The US role in Honduras

It is difficult to know what to make of the reorganization now under way in the Honduran government. Yet it is not hard to see what some of that nation's major problems are - and what overall approaches the United States could take that would be helpful.

The decision of Honduran President Roberto Suazo Cordova to ask his Cabinet to resign may have been an effort to deal with an undercurrent of public discontent, particularly with national poverty, by shuffling the government to give the appearance of action. Rather like a baseball owner firing the manager in response to fan unrest over a losing streak.

The Cabinet changes of themselves are unlikely to improve the nation's economic situation - it is the second-poorest country in Latin America - or to ease the various tensions that stem from the factional strife oozing across Central America.

But both problems require solutions, and the US has a positive role to play.

American aid ought to be restructured so as to increase the emphasis on economic assistance. The Suazo government then must be effectively pressured into seeing that this help reaches individual Hondurans, rather than being siphoned off through corruption.

Part of the reason for rising national tensions is that Hondurans see much evidence of military assistance throughout their nation - 32 helicopters, four base camps, and eight airfields, plus training of Salvadorean troops and operations from Honduras by Nicaraguan contras. Honduran civilians are beginning to ask why they're not getting discernible benefit from this expenditure - and just who is.

Four years ago the US gave Honduras $45 million in economic development help, and only $4 million in military aid. Two years ago the aid was equal - $31 million for each purpose. But in the current year, military help shot up to twice that for economic assistance, $79 million to $39 million. It is an imbalance the US should redress.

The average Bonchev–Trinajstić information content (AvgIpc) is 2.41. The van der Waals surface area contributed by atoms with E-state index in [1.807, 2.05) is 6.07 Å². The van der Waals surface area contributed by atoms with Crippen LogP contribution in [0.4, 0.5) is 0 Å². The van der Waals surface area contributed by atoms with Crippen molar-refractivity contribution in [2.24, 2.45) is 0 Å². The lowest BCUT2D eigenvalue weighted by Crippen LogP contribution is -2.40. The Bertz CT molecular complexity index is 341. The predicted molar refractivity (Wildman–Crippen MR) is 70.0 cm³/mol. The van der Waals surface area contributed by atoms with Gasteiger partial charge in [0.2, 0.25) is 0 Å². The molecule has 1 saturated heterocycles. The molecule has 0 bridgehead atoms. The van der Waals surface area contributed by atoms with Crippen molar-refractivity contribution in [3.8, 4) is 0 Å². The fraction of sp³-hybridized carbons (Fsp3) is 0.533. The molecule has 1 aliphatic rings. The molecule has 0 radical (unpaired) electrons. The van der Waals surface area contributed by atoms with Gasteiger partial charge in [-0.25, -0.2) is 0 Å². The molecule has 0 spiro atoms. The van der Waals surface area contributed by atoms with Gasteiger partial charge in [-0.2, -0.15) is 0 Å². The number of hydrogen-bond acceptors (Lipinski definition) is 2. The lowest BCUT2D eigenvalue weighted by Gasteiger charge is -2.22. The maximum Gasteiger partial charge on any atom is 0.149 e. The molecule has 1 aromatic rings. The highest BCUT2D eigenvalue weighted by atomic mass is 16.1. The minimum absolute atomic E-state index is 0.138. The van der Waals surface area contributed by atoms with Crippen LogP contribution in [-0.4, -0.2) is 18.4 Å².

These figures do not include the approximately $50 million spent on the anti-Sandinista contras based in eastern Honduras.

There are other general steps the US ought to take. One is to be certain that it is aligned with progressive elements of the Honduran military. There has been a rise in right-wing violence against civilians, a lower-key parallel to the Salvadorean situation. In recent weeks it has been reported that the CIA has been involved with the right-wing military elements in Honduras who are believed responsible for these killings.

One result has been to increase opposition to the US from Hondurans, who see Uncle Sam as siding with the forces of repression. Removal of the strong man, Gen. Gustavo Alvarez Martinez, has helped. The US should make clear that it strongly opposes such violence.

Civilian government is new to Honduras, only recently out from under dictatorial military regimes. Political parties and their leaders are generally weak, and often unimpressive to outsiders. Yet they need support from Washington: the US cannot afford to be perceived as working primarily with the military.

Despite all its challenges - and there are many others - Honduras's most serious problem nowadays may be getting the attention of the United States to its own substantial needs. Once that is done, solutions can be found.

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